Saturday, July 29, 2006

A Book Meme (Annotated)

Since The Bible (Protestant) would be the answer to most of these, we'll assume it's the first answer to all but 6, 7, and 12.

1) Two books that changed your life:
Malcolm X (Alex Haley), Autobiography of Malcom X. Extraordinarily well-written apology for anger. Blew up the usual romantic ideas of idyllic American ("Christian") life in the first half of the 20th century.
N. T. Wright, Christian Origins and the Question of God (a series), particularly The New Testament and the People of God and Jesus and the Victory of God. Completely changed the way I view my task as a reader of the Bible.

2) One book that you've read more than once:
Harper Lee, To Kill a Mockingbird. Arguably the best 'story' written.

3) One book you'd want on a desert island:
J. R. R. Tolkein, The Lord of the Rings ( that cheating?). Perhaps the smoke ring instruction could help me send signals for help...

4) One book that made you laugh:
Donald Miller, Blue Like Jazz

5) One book that made you cry:
Sheldon Vanauken, A Severe Mercy

6) Books that you wish had been written:
Jesus at 30: an Autobiography
Flannery O'Connor, How to Read my Stories
Saul of Tarsus, How to Read my Letters

7) Books that you wish had never been written:
Hal Lindsey, The Late Great Planet Earth
and the LeHay/Jenkins illiterary masterpiece, the Left Behind series. On the other hand, good things happen when people read crap and learn from mistakes. There's more critical thinking, more careful reading of the Bible, and less face-value acceptance of the judgments of one's authorities. And believers will never see the end of speculation, so learning how to deal with it is a healthy thing I think. Perhaps in the long run these are valuable as a cautionary tale?

8) Books that you're currently reading:
Summer means getting up to speed, reading things I should have read before embarking on a NT PhD, such as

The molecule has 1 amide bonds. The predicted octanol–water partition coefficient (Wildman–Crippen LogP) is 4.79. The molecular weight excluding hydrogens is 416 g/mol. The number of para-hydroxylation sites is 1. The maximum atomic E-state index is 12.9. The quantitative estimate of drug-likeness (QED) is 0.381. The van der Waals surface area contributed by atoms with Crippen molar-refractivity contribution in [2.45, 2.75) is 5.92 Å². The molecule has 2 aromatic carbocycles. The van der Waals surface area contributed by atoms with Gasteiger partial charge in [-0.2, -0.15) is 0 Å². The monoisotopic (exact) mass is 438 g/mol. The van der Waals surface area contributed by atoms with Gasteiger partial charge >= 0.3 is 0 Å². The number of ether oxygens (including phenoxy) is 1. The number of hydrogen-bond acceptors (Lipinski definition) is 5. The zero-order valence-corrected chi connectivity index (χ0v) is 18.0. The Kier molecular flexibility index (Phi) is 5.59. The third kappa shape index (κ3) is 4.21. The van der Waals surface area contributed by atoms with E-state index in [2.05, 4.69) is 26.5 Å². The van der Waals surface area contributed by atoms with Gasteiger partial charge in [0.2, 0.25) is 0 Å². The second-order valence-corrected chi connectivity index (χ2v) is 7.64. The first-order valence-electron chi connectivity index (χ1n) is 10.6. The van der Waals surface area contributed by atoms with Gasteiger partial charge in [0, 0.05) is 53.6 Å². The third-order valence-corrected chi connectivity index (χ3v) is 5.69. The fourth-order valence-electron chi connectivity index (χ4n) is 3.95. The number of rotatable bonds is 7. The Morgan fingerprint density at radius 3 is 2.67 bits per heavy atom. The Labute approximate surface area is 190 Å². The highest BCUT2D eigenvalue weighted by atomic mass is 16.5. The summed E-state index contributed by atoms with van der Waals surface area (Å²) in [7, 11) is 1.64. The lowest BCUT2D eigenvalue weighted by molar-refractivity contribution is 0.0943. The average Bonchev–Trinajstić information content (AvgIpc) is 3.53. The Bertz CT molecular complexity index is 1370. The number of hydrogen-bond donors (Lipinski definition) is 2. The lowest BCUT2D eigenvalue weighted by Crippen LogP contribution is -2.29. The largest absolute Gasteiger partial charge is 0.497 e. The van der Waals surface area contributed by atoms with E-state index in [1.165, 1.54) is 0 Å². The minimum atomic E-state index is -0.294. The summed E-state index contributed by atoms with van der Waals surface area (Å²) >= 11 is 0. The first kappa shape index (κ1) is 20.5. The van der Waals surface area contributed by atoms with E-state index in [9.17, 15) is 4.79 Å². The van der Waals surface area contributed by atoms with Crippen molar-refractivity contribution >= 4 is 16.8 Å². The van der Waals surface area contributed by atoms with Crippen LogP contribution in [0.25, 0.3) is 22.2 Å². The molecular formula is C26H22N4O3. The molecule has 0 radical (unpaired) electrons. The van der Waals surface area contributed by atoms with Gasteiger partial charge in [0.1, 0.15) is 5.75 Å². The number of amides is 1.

Neill and Wright, The Interpretation of the New Testament 1861-1986. Absolutely a brilliant book--sometimes a bit surprising at who gets included/excluded, and a little chummy, but loads of interesting facts and quotes, and a good 'narrative' flow that keeps the reader engaged. Good review and a glance at the big picture; helps one see how one's own academic work is part of a narrative.
Charlesworth and co., OT Pseudepigrapha vol. 1.
David deSilva, Introduction to the Apocrypha. Good read and a helpful/healthy approach for Protestants.

9) One book you've been meaning to read:
Anything in German. It's hard to get past articles, though.

10) Books you hope to read:
Mike Bird's published dissertation, Jesus and the Origins of the Gentile Mission.

11) Another book you love:
Richard Bauckham, God Crucified

12) Books you loved but left unfinished:
Richard Wright, Native Son. I stopped at the end of book 1--simply too intense, like watching 8 consecutive episodes of 24. Very good psychological read of Afr-Amer mind, however, esp in relation to 'white America.'
Numerous commentaries on Matthew, including Davies-Allison and Keener.
Joel B. Green, Narrative Reading, Narrative Preaching. Great first two chapters, but then...
Green's Gospel of Luke Commentary (NICNT). My favorite, I think--on any book; yet I haven't read it cover-to-cover.
Michael J. Gorman, Cruciformity and Apostle of the Crucified Lord. Both great, both regrettably still incomplete.

13) Best book turned into a movie. Tops is To Kill a Mockingbird. Includes some of the best 'movie moments' as well as arguably some of the best child acting in cinema history. The film version of To End All Wars is quite powerful and deserves more pub in my opinion. Not a great film, but a great story.


Blogger Chris Tilling said...

Apart from others on your list that I 'Amen', I really enjoyed Neill and Wright, The Interpretation of the New Testament 1861-1986 too, a real hard oen to put down.

3:17 PM, July 30, 2006  

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